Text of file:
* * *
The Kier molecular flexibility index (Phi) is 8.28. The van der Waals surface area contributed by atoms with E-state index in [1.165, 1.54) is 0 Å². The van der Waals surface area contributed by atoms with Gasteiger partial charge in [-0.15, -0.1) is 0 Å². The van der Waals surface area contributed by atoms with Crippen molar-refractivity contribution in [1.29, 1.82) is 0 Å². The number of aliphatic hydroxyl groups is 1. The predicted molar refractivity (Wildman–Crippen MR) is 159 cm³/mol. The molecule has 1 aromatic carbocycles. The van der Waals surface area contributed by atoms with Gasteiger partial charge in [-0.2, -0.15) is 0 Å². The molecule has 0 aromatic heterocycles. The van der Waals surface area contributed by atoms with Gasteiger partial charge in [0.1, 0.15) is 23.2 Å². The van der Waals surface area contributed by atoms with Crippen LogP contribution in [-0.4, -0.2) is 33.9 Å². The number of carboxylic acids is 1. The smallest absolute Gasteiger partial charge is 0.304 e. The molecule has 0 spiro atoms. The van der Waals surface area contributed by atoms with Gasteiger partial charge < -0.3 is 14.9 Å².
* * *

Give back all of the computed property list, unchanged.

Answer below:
The Kier molecular flexibility index (Phi) is 8.28. The van der Waals surface area contributed by atoms with E-state index in [1.165, 1.54) is 0 Å². The van der Waals surface area contributed by atoms with Gasteiger partial charge in [-0.15, -0.1) is 0 Å². The van der Waals surface area contributed by atoms with Crippen molar-refractivity contribution in [1.29, 1.82) is 0 Å². The number of aliphatic hydroxyl groups is 1. The predicted molar refractivity (Wildman–Crippen MR) is 159 cm³/mol. The molecule has 1 aromatic carbocycles. The van der Waals surface area contributed by atoms with Gasteiger partial charge in [-0.2, -0.15) is 0 Å². The molecule has 0 aromatic heterocycles. The van der Waals surface area contributed by atoms with Gasteiger partial charge in [0.1, 0.15) is 23.2 Å². The van der Waals surface area contributed by atoms with Crippen LogP contribution in [-0.4, -0.2) is 33.9 Å². The number of carboxylic acids is 1. The smallest absolute Gasteiger partial charge is 0.304 e. The molecule has 0 spiro atoms. The van der Waals surface area contributed by atoms with Gasteiger partial charge < -0.3 is 14.9 Å².